To disentangle Black's kingside, White must retract most pieces back home so that White can retract g2xf3. Interleaved with these White moves are 19 Black moves. But, all this time, Black has no retrotempi with units in the diagram, so they must be provided by the added units. The only way is to add black pawns on a3, b3, c3, d3, e3. Each provides 4 retrotempi, except that the b and d pawns can't both retract home, because the bishop on g8 will need to retract to c8 eventually.

Thus the position would be illegal if 5 black pawns were added but any of them were nearer rank 7, because Black would run out of retrotempi, but it would take deep analysis to show that this is the case.

In case you thought that there's a simpler way to add units: A Black piece captured White's c1 bishop on c1. White is not missing anything else, so no Black pawn ever left its file. Thus White's 3 captures g2xf3 and hxgxf were of Black's 3 missing pieces: the f8 bishop, the queen and a knight. So we may add Black pawns but not a piece.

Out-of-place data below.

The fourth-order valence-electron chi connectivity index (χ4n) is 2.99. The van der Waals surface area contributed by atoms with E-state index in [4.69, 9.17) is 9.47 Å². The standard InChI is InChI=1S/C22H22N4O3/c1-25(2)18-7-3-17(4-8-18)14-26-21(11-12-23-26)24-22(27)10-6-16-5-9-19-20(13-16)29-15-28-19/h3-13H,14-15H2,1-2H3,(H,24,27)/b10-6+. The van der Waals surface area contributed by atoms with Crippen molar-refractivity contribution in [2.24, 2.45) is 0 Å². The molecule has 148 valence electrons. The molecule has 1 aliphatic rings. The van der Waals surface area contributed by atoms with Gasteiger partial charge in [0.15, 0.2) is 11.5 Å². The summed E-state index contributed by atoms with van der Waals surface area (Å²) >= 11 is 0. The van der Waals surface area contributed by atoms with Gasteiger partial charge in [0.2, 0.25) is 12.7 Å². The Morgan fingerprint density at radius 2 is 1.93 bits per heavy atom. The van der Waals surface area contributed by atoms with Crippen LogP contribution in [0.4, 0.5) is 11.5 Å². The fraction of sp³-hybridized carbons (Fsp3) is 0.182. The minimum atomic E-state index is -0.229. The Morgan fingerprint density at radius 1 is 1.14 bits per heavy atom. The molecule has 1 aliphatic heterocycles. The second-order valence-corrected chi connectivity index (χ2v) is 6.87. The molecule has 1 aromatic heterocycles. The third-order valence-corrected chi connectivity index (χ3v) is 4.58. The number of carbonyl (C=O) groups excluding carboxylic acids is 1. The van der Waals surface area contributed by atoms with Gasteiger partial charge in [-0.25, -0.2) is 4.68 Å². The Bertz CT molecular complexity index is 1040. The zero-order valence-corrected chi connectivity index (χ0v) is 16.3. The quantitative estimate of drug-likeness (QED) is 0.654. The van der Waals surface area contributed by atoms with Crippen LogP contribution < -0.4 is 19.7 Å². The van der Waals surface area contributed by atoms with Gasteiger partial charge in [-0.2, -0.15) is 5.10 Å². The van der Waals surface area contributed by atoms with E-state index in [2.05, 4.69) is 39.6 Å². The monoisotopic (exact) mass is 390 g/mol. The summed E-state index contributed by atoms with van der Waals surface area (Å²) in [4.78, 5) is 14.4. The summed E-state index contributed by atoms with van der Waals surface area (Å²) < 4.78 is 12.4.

Thank you Rosie. The position with black pawns added at a4, b3, c3, d3, and e3 would make a very good illegal position, just one move short of enough waiting moves by Black to make the position legal.

How easy is it to determine that the following position is illegal?

Arnoldo Ellerman
The Problemist 1969

(= 15+11 )

Mate in 2

Set 1…Rb3 2.Sf7, Re6, Rd5, Sc4

1.Sde4? Rb3 2.Sf7 1…Sxd6!
1.Rxf6? Rb3 2.Re6 1…Kxf6!
1.Qh2? Rb3 2.Rd5 1…Kxf5!
1.Sge4? Rb3 2.Sc4 1…Sxd6!